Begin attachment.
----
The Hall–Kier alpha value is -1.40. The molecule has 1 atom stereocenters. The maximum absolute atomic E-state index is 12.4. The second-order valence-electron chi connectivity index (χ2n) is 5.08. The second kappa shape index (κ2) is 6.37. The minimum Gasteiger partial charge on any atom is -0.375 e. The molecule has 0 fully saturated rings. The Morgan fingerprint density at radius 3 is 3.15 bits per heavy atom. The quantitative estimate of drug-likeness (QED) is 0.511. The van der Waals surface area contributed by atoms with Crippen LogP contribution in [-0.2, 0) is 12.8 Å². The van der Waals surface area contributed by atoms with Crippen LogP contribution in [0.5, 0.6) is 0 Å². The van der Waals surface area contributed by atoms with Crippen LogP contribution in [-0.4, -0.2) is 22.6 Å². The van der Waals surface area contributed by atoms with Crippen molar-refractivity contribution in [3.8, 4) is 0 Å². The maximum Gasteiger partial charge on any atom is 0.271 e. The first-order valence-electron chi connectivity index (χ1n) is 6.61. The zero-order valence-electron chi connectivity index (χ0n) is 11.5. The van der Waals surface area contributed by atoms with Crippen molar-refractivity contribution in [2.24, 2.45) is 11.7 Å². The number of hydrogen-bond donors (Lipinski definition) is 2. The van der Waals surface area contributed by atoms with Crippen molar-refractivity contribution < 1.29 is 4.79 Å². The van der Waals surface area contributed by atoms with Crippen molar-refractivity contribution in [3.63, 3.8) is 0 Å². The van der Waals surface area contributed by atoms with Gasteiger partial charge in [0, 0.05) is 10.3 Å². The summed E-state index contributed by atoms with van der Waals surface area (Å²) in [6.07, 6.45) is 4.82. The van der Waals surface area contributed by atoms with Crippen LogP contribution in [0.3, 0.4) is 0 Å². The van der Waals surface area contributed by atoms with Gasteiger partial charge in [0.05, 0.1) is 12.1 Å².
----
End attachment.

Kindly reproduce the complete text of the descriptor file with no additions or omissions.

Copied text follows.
The Hall–Kier alpha value is -1.40. The molecule has 1 atom stereocenters. The maximum absolute atomic E-state index is 12.4. The second-order valence-electron chi connectivity index (χ2n) is 5.08. The second kappa shape index (κ2) is 6.37. The minimum Gasteiger partial charge on any atom is -0.375 e. The molecule has 0 fully saturated rings. The Morgan fingerprint density at radius 3 is 3.15 bits per heavy atom. The quantitative estimate of drug-likeness (QED) is 0.511. The van der Waals surface area contributed by atoms with Crippen LogP contribution in [-0.2, 0) is 12.8 Å². The van der Waals surface area contributed by atoms with Crippen LogP contribution in [0.5, 0.6) is 0 Å². The van der Waals surface area contributed by atoms with Crippen LogP contribution in [-0.4, -0.2) is 22.6 Å². The van der Waals surface area contributed by atoms with Crippen molar-refractivity contribution in [3.8, 4) is 0 Å². The maximum Gasteiger partial charge on any atom is 0.271 e. The first-order valence-electron chi connectivity index (χ1n) is 6.61. The zero-order valence-electron chi connectivity index (χ0n) is 11.5. The van der Waals surface area contributed by atoms with Crippen molar-refractivity contribution in [2.24, 2.45) is 11.7 Å². The number of hydrogen-bond donors (Lipinski definition) is 2. The van der Waals surface area contributed by atoms with Crippen molar-refractivity contribution < 1.29 is 4.79 Å². The van der Waals surface area contributed by atoms with Crippen molar-refractivity contribution in [3.63, 3.8) is 0 Å². The van der Waals surface area contributed by atoms with Gasteiger partial charge in [0, 0.05) is 10.3 Å². The summed E-state index contributed by atoms with van der Waals surface area (Å²) in [6.07, 6.45) is 4.82. The van der Waals surface area contributed by atoms with Crippen LogP contribution in [0.3, 0.4) is 0 Å². The van der Waals surface area contributed by atoms with Gasteiger partial charge in [0.05, 0.1) is 12.1 Å².